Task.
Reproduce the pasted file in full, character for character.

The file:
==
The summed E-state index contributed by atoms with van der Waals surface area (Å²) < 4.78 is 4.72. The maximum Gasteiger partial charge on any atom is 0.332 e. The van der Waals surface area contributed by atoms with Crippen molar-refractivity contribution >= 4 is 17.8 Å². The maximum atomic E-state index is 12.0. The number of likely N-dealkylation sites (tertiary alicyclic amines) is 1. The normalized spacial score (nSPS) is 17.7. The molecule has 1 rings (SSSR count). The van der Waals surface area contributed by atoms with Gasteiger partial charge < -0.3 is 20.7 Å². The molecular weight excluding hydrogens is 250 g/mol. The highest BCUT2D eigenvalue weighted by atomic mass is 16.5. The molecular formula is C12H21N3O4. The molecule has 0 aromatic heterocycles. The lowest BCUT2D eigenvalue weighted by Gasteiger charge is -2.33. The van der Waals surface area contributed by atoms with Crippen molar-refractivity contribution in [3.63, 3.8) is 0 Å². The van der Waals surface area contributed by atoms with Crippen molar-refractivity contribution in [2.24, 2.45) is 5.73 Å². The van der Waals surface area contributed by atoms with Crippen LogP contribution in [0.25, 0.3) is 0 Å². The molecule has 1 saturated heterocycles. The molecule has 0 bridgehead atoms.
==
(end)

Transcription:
The summed E-state index contributed by atoms with van der Waals surface area (Å²) < 4.78 is 4.72. The maximum Gasteiger partial charge on any atom is 0.332 e. The van der Waals surface area contributed by atoms with Crippen molar-refractivity contribution >= 4 is 17.8 Å². The maximum atomic E-state index is 12.0. The number of likely N-dealkylation sites (tertiary alicyclic amines) is 1. The normalized spacial score (nSPS) is 17.7. The molecule has 1 rings (SSSR count). The van der Waals surface area contributed by atoms with Gasteiger partial charge < -0.3 is 20.7 Å². The molecular weight excluding hydrogens is 250 g/mol. The highest BCUT2D eigenvalue weighted by atomic mass is 16.5. The molecular formula is C12H21N3O4. The molecule has 0 aromatic heterocycles. The lowest BCUT2D eigenvalue weighted by Gasteiger charge is -2.33. The van der Waals surface area contributed by atoms with Crippen molar-refractivity contribution in [3.63, 3.8) is 0 Å². The van der Waals surface area contributed by atoms with Crippen molar-refractivity contribution in [2.24, 2.45) is 5.73 Å². The van der Waals surface area contributed by atoms with Crippen LogP contribution in [0.25, 0.3) is 0 Å². The molecule has 1 saturated heterocycles. The molecule has 0 bridgehead atoms.